WASHINGTON, July 10, 2019 /PRNewswire/ -- For the last two years, our Let's Talk About Cost campaign has sought to answer questions people have about their medicine costs and advance a dialogue on how we can make medicines more affordable for patients. Too often patients across America struggle to afford their medicines and we support solutions like ensuring discounts and rebates are shared with patients at the pharmacy counter.
Today, we are launching the first-ever Let's Talk About Cost television advertisement to reaffirm our commitment and generate more conversation about solutions to the challenges patients face affording their medicines.
This new advertisement builds on previous print, digital and radio to put a spotlight on the role insurers and middlemen like pharmacy benefit managers play in determining what a patient pays out of pocket for their medicine.
Research shows that on average, 40% of the list price of medicines is given as rebates or discounts to insurance companies, the government, pharmacy benefit managers and other entities in the supply chain. These rebates and discounts exceeded $166 billion in 2018 alone and are growing every year.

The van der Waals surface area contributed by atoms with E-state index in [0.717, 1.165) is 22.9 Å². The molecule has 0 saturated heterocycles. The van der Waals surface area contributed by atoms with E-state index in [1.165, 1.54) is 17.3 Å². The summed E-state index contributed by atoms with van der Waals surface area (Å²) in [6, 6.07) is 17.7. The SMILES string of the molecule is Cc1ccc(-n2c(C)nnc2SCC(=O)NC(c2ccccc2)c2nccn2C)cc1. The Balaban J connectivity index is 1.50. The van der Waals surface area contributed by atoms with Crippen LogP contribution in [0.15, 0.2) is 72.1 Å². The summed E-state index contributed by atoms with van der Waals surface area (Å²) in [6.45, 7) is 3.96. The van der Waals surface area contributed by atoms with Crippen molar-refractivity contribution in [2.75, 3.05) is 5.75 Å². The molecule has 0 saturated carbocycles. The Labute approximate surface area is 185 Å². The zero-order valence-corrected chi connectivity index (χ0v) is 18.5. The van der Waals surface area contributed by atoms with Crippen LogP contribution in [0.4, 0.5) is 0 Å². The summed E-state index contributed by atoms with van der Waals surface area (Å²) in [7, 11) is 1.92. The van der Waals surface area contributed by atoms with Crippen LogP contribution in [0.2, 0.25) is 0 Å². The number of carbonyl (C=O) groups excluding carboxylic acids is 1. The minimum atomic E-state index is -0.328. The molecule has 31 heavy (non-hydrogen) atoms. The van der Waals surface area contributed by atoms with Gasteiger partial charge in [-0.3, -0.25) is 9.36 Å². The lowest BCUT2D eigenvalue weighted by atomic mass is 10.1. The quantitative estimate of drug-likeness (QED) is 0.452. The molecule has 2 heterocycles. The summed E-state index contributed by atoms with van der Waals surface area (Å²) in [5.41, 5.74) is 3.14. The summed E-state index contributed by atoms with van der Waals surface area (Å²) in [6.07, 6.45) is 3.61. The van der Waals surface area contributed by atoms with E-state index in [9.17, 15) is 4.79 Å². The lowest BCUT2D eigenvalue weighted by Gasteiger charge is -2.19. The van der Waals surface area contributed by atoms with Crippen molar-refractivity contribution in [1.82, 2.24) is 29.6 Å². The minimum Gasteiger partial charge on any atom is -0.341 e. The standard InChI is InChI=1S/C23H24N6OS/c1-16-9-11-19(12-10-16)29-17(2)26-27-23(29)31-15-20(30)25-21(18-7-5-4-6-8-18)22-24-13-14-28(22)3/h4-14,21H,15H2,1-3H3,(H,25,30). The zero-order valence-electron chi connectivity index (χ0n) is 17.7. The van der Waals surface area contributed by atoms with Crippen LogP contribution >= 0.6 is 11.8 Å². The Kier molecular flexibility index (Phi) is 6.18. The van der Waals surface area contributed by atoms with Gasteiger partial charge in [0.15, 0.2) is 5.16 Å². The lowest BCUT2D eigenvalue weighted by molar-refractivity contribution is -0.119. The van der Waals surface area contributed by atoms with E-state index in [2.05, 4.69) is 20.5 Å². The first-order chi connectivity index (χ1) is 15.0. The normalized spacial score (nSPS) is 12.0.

The new advertisement underscores the importance of a rule, proposed earlier this year by the U.S. Department of Health and Human Services Office of the Inspector General, that would encourage the rebates Medicare Part D plans negotiate with biopharmaceutical companies to be passed through to seniors at the pharmacy counter. In Part D alone, the average rebate is 35%, but those savings are not always shared with seniors. This rule could save some seniors hundreds of dollars on their medicines each year, especially those with chronic diseases like diabetes, rheumatoid arthritis and hepatitis C. Data also show that, given the already low average premiums in Part D, the average premium increase would be more than offset by the average savings provided under this rule.
As policymakers continue to discuss medicine costs, we believe it is imperative to focus on changes, like reforming the rebate system in Medicare Part D, that can lower patients' out-of-pocket costs, improve access to cutting-edge treatments and cures, and drive competition to help bring down costs.
This post originally appeared on PhRMA's Catalyst blog.
CONTACT: Priscilla VanderVeer, firstname.lastname@example.org, 202-835-3460
SOURCE Pharmaceutical Research and Manufacturers of America (PhRMA)